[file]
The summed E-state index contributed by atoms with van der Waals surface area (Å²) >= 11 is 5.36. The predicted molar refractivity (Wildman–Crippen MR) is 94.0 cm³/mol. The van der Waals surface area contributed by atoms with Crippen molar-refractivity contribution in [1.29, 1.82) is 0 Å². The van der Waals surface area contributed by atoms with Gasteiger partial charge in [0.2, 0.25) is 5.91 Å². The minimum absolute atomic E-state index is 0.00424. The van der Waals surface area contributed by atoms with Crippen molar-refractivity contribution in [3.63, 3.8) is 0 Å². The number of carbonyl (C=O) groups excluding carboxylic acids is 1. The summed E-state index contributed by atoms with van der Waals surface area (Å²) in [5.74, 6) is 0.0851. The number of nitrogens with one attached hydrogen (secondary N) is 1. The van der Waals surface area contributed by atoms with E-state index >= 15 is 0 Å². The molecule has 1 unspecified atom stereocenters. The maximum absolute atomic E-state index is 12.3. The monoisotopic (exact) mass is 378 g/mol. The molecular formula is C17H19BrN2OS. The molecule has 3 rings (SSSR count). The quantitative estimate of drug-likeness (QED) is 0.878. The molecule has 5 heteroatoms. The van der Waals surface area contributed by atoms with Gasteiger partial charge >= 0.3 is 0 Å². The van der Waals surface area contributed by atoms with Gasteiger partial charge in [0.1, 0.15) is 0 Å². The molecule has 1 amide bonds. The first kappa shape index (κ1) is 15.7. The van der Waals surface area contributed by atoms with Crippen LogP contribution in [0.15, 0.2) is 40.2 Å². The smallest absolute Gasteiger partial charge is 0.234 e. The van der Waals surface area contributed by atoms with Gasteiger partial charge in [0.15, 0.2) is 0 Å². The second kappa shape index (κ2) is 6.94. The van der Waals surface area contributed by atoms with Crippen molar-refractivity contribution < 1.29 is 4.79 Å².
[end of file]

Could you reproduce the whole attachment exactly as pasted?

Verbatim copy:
The summed E-state index contributed by atoms with van der Waals surface area (Å²) >= 11 is 5.36. The predicted molar refractivity (Wildman–Crippen MR) is 94.0 cm³/mol. The van der Waals surface area contributed by atoms with Crippen molar-refractivity contribution in [1.29, 1.82) is 0 Å². The van der Waals surface area contributed by atoms with Gasteiger partial charge in [0.2, 0.25) is 5.91 Å². The minimum absolute atomic E-state index is 0.00424. The van der Waals surface area contributed by atoms with Crippen molar-refractivity contribution in [3.63, 3.8) is 0 Å². The number of carbonyl (C=O) groups excluding carboxylic acids is 1. The summed E-state index contributed by atoms with van der Waals surface area (Å²) in [5.74, 6) is 0.0851. The number of nitrogens with one attached hydrogen (secondary N) is 1. The van der Waals surface area contributed by atoms with E-state index >= 15 is 0 Å². The molecule has 1 unspecified atom stereocenters. The maximum absolute atomic E-state index is 12.3. The monoisotopic (exact) mass is 378 g/mol. The molecular formula is C17H19BrN2OS. The molecule has 3 rings (SSSR count). The quantitative estimate of drug-likeness (QED) is 0.878. The molecule has 5 heteroatoms. The van der Waals surface area contributed by atoms with Gasteiger partial charge >= 0.3 is 0 Å². The van der Waals surface area contributed by atoms with Gasteiger partial charge in [0.1, 0.15) is 0 Å². The molecule has 1 amide bonds. The first kappa shape index (κ1) is 15.7. The van der Waals surface area contributed by atoms with Crippen LogP contribution in [0.15, 0.2) is 40.2 Å². The smallest absolute Gasteiger partial charge is 0.234 e. The van der Waals surface area contributed by atoms with Gasteiger partial charge in [0.15, 0.2) is 0 Å². The second kappa shape index (κ2) is 6.94. The van der Waals surface area contributed by atoms with Crippen molar-refractivity contribution < 1.29 is 4.79 Å².